"Coach just kept telling me he needed me to be who I am," Clay told the Times Free Press on Saturday. "He wanted me to keep leading the team, be the leader. He's told me from day one that I'm the leader of the team, so even though I wasn't starting and things weren't going well — I wasn't scoring the ball well, wasn't assisting well — he just told me to stay with it and keep leading the team."

Pelphrey admitted that early in the season he may have been getting ahead of himself in terms of expectations for the team, especially for players in bigger roles, such as Clay. The former Kentucky player, an assistant at Florida for four seasons before going to Alabama, had previous head coaching stints at South Alabama (2002-07) and Arkansas (2007-11), compiling a 149-126 record with an NCAA tournament berth at each program.

"I've been blessed as a player and as a coach to be in situations that are always sharpening the spear," he said. "We never had to go back to day one, week one, but coming here we are day one, week one. So for some of the guys — especially (Clay) — I was getting ahead of myself. I wanted him to be perfect all of the time, and none of us were ready for that, so I was able to continue to motivate, continue to teach.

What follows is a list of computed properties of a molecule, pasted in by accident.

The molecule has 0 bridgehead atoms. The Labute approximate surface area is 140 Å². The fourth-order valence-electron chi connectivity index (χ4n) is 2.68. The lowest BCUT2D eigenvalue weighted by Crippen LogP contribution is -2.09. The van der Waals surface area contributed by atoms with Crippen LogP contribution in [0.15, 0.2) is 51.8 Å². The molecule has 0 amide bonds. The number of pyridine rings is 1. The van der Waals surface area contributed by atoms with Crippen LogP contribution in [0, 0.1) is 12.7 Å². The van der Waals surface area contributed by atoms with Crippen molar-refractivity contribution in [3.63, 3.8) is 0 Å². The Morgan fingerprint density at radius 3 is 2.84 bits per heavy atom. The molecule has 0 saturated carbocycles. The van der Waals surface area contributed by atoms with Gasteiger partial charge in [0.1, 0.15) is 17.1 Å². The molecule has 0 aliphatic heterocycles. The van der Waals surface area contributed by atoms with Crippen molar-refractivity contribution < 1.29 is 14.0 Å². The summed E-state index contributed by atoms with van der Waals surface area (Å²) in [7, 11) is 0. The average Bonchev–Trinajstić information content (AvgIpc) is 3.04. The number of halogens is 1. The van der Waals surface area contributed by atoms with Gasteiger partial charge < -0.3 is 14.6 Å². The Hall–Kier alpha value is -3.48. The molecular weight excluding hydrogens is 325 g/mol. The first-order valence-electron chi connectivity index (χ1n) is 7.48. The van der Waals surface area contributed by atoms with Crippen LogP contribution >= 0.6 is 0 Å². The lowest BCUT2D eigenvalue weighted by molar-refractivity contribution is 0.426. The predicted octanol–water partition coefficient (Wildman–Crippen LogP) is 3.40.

"One thing about Jr. is he allows me to coach him. That creates value in him as a player and builds trust for myself. He's done a really great job of learning and growing with that."

some text
Tennessee Tech photo / Tennessee Tech sophomore point guard Jr. Clay, a former McCallie standout, has worked to become a better leader under first-year Golden Eagles coach John Pelphrey, who played at Kentucky and has extensive coaching experience in the Southeastern Conference.

After coming from a high school program that averaged 25 wins each of his four seasons and qualified for the state tournament twice — finishing as the runner-up once — Clay is now a part of a program that has won a total of 17 games in his two seasons. It's been quite the change, but Tennessee Tech is 4-3 this month and sits a game behind Jacksonville State for the eighth and final spot in the conference tournament.

The Golden Eagles have one head-to-head win against the Gamecocks, 75-74 on Feb. 13 in Cookeville, and a sweep of the regular-season series would give them the tiebreaker. Tennessee Tech, which is Nashville on Thursday night to face Belmont, gets that chance Saturday in the regular-season finale in Jacksonville, Alabama.

"It's definitely hard, just going through all that, but like Coach said, he really stresses not being results-oriented," Clay said. "He's a great leader, and he's telling us that every day. On the outside looking in it might be more difficult, but that record doesn't say who we are. We always get in the last four minutes and lose the game there.

"We always knew we had a good team. It's just showing late."

Contact Gene Henley at ghenley@timesfreepress.com. Follow him on Twitter @genehenley3 or at Facebook.com/VolsUpdate.

 

ADVERTISEMENT
ADVERTISEMENT
ADVERTISEMENT
ADVERTISEMENT